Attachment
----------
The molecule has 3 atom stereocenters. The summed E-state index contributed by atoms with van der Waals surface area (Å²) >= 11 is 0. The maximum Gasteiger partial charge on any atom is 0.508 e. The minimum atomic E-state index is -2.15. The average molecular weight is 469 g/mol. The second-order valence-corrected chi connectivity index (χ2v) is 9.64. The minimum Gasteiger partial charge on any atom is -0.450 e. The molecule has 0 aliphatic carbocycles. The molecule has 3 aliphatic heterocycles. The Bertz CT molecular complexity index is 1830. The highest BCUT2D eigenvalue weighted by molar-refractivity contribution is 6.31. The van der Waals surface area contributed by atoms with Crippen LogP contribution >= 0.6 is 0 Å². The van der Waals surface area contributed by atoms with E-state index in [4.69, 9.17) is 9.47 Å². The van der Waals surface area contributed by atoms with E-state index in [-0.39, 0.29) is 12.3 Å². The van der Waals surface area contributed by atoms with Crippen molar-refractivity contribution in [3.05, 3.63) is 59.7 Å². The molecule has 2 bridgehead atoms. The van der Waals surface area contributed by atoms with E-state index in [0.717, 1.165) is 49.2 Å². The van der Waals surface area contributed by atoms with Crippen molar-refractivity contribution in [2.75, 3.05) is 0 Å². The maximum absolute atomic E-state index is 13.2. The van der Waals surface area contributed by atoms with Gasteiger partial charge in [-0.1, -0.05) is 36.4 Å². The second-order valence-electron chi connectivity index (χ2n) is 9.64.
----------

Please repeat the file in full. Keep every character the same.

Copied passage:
The molecule has 3 atom stereocenters. The summed E-state index contributed by atoms with van der Waals surface area (Å²) >= 11 is 0. The maximum Gasteiger partial charge on any atom is 0.508 e. The minimum atomic E-state index is -2.15. The average molecular weight is 469 g/mol. The second-order valence-corrected chi connectivity index (χ2v) is 9.64. The minimum Gasteiger partial charge on any atom is -0.450 e. The molecule has 0 aliphatic carbocycles. The molecule has 3 aliphatic heterocycles. The Bertz CT molecular complexity index is 1830. The highest BCUT2D eigenvalue weighted by molar-refractivity contribution is 6.31. The van der Waals surface area contributed by atoms with Crippen LogP contribution >= 0.6 is 0 Å². The van der Waals surface area contributed by atoms with E-state index in [4.69, 9.17) is 9.47 Å². The van der Waals surface area contributed by atoms with E-state index in [-0.39, 0.29) is 12.3 Å². The van der Waals surface area contributed by atoms with Crippen molar-refractivity contribution in [3.05, 3.63) is 59.7 Å². The molecule has 2 bridgehead atoms. The van der Waals surface area contributed by atoms with E-state index in [0.717, 1.165) is 49.2 Å². The van der Waals surface area contributed by atoms with Crippen molar-refractivity contribution in [2.75, 3.05) is 0 Å². The maximum absolute atomic E-state index is 13.2. The van der Waals surface area contributed by atoms with Gasteiger partial charge in [-0.1, -0.05) is 36.4 Å². The second-order valence-electron chi connectivity index (χ2n) is 9.64.